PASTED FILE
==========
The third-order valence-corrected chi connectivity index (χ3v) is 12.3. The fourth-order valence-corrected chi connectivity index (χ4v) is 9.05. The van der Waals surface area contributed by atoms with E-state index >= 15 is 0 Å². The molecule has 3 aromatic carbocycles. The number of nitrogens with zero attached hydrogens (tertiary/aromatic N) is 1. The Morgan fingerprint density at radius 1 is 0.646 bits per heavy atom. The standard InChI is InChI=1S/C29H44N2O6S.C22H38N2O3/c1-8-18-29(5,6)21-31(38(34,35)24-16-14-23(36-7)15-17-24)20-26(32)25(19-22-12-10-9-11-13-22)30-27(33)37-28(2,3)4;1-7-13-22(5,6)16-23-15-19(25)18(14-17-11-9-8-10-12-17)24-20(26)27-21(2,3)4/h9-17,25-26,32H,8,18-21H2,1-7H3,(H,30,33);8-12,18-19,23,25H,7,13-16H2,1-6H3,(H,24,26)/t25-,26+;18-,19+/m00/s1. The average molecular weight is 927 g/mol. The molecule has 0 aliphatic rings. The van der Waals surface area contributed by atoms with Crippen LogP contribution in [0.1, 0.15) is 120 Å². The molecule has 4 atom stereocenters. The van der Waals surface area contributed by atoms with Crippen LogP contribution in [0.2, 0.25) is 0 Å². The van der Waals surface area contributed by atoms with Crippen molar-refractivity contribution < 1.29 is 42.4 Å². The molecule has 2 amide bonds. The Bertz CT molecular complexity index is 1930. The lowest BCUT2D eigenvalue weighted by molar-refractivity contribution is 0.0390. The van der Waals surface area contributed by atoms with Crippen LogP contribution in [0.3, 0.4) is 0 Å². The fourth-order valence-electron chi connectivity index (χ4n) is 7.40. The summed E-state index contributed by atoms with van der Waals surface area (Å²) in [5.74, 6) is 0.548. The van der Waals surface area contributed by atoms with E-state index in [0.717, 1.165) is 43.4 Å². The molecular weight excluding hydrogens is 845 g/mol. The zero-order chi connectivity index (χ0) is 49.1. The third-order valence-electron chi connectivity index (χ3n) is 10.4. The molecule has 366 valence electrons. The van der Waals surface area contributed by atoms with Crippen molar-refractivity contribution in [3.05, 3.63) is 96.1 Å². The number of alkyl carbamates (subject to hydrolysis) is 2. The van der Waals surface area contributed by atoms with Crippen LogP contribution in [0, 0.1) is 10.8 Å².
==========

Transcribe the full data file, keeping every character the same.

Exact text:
The third-order valence-corrected chi connectivity index (χ3v) is 12.3. The fourth-order valence-corrected chi connectivity index (χ4v) is 9.05. The van der Waals surface area contributed by atoms with E-state index >= 15 is 0 Å². The molecule has 3 aromatic carbocycles. The number of nitrogens with zero attached hydrogens (tertiary/aromatic N) is 1. The Morgan fingerprint density at radius 1 is 0.646 bits per heavy atom. The standard InChI is InChI=1S/C29H44N2O6S.C22H38N2O3/c1-8-18-29(5,6)21-31(38(34,35)24-16-14-23(36-7)15-17-24)20-26(32)25(19-22-12-10-9-11-13-22)30-27(33)37-28(2,3)4;1-7-13-22(5,6)16-23-15-19(25)18(14-17-11-9-8-10-12-17)24-20(26)27-21(2,3)4/h9-17,25-26,32H,8,18-21H2,1-7H3,(H,30,33);8-12,18-19,23,25H,7,13-16H2,1-6H3,(H,24,26)/t25-,26+;18-,19+/m00/s1. The average molecular weight is 927 g/mol. The molecule has 0 aliphatic rings. The van der Waals surface area contributed by atoms with Crippen LogP contribution in [0.1, 0.15) is 120 Å². The molecule has 4 atom stereocenters. The van der Waals surface area contributed by atoms with Crippen LogP contribution in [0.2, 0.25) is 0 Å². The van der Waals surface area contributed by atoms with Crippen molar-refractivity contribution < 1.29 is 42.4 Å². The molecule has 2 amide bonds. The Bertz CT molecular complexity index is 1930. The lowest BCUT2D eigenvalue weighted by molar-refractivity contribution is 0.0390. The van der Waals surface area contributed by atoms with Crippen LogP contribution in [0.3, 0.4) is 0 Å². The fourth-order valence-electron chi connectivity index (χ4n) is 7.40. The summed E-state index contributed by atoms with van der Waals surface area (Å²) in [5.74, 6) is 0.548. The van der Waals surface area contributed by atoms with E-state index in [0.717, 1.165) is 43.4 Å². The molecular weight excluding hydrogens is 845 g/mol. The zero-order chi connectivity index (χ0) is 49.1. The third-order valence-electron chi connectivity index (χ3n) is 10.4. The molecule has 366 valence electrons. The van der Waals surface area contributed by atoms with Crippen molar-refractivity contribution in [3.05, 3.63) is 96.1 Å². The number of alkyl carbamates (subject to hydrolysis) is 2. The van der Waals surface area contributed by atoms with Crippen LogP contribution in [0, 0.1) is 10.8 Å².